Liv Tyler’s Arwen sheens in the Lord of the Rings film successions, with her character in the events of the tale expanded from the original volume. She first appears in The Fellowship of the Ring, saving Frodo from the Nazgul in one of its best scenes.

RELATED: Arwen Cosplays That Look Just Like The Lord Of The Rings Movies

Unfortunately, she’s given less time to shine in last-minute cinemas, but countless devotees still consider her the greatest Elf character in the serial. To figure out why she’s so popular, it’s best to just let her speak for herself through the many enormous quotes she has in the franchise.

This line is actually Arwen’s official introduction in the films, coming as Aragorn searches for the Athelas plant to help a dying Frodo. Arwen sidles up behind him and contains him at bladepoint, which could at first lead onlookers to think that she’s an antagonist who has caught him in a trap.

But the channel she delivers her first order with virtually sly satisfaction makes it clear that, while she’s not against showing off, she’s clearly not trying to hurt Aragorn. Her skill and her banter are immediately self-evident. One of the best decisions the films’ writers reached was contributing Arwen a role in this scene, and with such an iconic opener no less.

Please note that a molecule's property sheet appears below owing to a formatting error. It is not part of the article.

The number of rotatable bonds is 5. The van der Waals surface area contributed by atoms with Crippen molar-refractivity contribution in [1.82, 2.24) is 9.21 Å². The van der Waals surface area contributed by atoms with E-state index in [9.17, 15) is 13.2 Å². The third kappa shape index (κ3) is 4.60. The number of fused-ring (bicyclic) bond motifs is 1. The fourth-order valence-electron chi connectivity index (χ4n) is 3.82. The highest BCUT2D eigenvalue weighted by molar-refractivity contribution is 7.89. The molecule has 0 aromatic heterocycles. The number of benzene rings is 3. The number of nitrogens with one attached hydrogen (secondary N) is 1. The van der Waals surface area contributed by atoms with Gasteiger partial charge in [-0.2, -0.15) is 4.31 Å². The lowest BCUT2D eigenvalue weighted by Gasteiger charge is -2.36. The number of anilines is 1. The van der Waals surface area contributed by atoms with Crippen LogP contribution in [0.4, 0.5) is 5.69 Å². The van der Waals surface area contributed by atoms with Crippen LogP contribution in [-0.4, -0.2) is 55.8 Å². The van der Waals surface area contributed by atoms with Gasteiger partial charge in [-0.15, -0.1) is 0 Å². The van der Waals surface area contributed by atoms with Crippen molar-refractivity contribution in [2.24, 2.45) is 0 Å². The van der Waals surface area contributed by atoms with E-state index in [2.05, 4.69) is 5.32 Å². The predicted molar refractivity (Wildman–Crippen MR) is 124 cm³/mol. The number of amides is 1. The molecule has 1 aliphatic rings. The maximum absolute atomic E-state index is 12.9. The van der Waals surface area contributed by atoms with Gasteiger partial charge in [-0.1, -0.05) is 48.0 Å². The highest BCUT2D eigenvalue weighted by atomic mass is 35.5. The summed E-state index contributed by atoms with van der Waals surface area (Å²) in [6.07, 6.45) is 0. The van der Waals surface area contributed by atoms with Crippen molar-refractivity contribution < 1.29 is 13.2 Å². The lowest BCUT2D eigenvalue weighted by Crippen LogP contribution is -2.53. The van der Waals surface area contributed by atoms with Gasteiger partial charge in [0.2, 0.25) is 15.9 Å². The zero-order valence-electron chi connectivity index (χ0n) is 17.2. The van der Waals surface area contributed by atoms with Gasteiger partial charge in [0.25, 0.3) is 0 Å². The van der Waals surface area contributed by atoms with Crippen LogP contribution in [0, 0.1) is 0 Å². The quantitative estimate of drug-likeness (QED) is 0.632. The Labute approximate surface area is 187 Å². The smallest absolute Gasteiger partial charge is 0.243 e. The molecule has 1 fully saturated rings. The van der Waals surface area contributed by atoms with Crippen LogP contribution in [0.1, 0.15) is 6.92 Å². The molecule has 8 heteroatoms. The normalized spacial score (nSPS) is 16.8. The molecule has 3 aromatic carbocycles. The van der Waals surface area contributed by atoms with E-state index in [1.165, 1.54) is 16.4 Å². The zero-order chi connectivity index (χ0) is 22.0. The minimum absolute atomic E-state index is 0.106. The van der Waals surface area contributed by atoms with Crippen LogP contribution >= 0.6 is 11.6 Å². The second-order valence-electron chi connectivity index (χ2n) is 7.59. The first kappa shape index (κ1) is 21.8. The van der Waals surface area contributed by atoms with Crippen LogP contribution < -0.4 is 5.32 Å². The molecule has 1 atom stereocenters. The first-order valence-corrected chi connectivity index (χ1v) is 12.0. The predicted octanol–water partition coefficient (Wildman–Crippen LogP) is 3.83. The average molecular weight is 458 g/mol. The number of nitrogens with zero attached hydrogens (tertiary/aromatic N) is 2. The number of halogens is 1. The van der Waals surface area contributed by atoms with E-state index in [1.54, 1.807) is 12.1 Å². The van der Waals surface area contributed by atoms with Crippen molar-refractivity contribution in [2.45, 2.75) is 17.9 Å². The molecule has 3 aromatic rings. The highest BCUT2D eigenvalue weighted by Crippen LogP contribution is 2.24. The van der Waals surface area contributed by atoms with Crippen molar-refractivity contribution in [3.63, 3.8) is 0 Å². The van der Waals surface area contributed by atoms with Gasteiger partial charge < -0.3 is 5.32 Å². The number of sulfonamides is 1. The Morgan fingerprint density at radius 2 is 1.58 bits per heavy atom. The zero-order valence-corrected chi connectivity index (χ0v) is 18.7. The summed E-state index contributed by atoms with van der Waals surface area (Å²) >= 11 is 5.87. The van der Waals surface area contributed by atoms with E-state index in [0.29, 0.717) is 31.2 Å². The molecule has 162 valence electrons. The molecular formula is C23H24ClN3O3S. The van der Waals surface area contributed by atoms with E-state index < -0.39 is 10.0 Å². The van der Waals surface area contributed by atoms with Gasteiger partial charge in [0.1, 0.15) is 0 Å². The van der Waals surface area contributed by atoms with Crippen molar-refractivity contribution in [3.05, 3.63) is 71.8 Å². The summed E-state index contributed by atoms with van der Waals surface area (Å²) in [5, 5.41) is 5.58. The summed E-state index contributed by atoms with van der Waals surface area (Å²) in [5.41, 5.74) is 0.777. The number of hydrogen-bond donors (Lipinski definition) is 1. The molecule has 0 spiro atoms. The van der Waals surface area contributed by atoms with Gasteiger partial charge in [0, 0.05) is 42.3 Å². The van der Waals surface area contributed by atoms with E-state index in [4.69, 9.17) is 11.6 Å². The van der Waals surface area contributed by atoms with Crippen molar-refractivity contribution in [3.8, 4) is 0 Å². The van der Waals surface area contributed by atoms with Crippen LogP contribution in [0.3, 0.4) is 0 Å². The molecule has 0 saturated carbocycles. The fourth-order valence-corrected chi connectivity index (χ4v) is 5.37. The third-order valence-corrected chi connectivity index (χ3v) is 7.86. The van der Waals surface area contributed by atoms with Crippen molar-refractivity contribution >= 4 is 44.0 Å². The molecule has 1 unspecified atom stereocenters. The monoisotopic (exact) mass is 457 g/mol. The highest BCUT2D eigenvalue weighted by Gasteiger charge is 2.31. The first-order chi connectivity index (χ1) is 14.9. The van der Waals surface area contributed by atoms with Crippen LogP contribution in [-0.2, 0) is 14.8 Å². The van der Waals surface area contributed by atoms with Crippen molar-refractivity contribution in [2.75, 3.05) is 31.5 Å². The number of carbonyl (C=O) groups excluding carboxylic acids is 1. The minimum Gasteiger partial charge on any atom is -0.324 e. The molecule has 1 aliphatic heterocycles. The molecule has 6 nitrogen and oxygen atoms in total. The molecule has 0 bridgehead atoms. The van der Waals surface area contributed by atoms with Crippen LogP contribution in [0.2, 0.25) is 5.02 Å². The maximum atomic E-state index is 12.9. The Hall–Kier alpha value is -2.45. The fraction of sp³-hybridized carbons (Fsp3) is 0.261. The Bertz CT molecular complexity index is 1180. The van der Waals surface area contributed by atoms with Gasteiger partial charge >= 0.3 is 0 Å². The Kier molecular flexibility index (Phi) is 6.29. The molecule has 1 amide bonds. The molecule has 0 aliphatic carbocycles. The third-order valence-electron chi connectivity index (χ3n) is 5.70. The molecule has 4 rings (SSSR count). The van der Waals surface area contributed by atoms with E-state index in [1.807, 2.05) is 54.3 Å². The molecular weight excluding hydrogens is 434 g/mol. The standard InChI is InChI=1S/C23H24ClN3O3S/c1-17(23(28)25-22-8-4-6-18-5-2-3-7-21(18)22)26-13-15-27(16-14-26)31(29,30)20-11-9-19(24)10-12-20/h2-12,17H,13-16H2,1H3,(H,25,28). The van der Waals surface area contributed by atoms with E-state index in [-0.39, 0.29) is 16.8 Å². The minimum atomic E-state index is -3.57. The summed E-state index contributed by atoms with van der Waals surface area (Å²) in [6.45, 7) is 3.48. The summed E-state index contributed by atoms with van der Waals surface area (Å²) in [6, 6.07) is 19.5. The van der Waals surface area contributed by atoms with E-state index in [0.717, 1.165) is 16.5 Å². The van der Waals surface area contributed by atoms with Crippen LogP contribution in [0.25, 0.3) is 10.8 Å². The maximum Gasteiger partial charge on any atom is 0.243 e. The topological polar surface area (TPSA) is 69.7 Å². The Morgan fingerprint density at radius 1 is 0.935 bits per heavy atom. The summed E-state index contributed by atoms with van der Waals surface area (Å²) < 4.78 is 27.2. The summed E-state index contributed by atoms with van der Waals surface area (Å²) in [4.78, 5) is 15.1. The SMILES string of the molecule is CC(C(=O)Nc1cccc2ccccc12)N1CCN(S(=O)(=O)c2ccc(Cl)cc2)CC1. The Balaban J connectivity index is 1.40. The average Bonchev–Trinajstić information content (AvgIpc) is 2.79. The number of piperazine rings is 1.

Arwen can sneak through the timbers without making a sound, catching one of the most powerful heroes of Middle-Earth unawares, but she also has a soft side. Her second line in the films is to comfort Frodo, and she looms like an angel, glowing brightly as she interposes herself to both him and the audience.

There’s a certain definitiveness to the line as if she knows for certain that what she says will occur, that Frodo will return to the light-headed despite his advanced condition. Even when confronted with a sudden emergency, she confidently chooses to place her mind in her capability to save him, and his dominance to survive.

This line presents two things about Arwen. First, her sect in the people of Rivendell: she clearly maintains them in high esteem, determining them as the only ones nearby who can shelter Frodo and keep the Nazgul at bay.

RELATED: 10 Things The Lord Of The Rings Movies Didn’t Reveal About The Nazgul

Second, while the gathering has already watched her knack, her tremendous fortitude is an similarly characterizing reference peculiarity. She knows that Aragorn has already failed to protect Frodo from the Nazgul, but she chooses to confront them anyway, knowing she can outrun every one of them if need be.

Perhaps the greatest display of Arwen’s tenacity and fearlessness comes during her chase with the Nazgul. With simply the river to kept separate, she turns to face her pursuers and breathes this way. She dares them to come closer, to challenge her, has demonstrated that they regard their own sentences as strongly as she holds hers.

When they begin to slowly creep forward, she uses the power of the Elves to defeat them in a expansive display of good triumphing over evil. This pipeline alone proves her persuasivenes can never be called into question.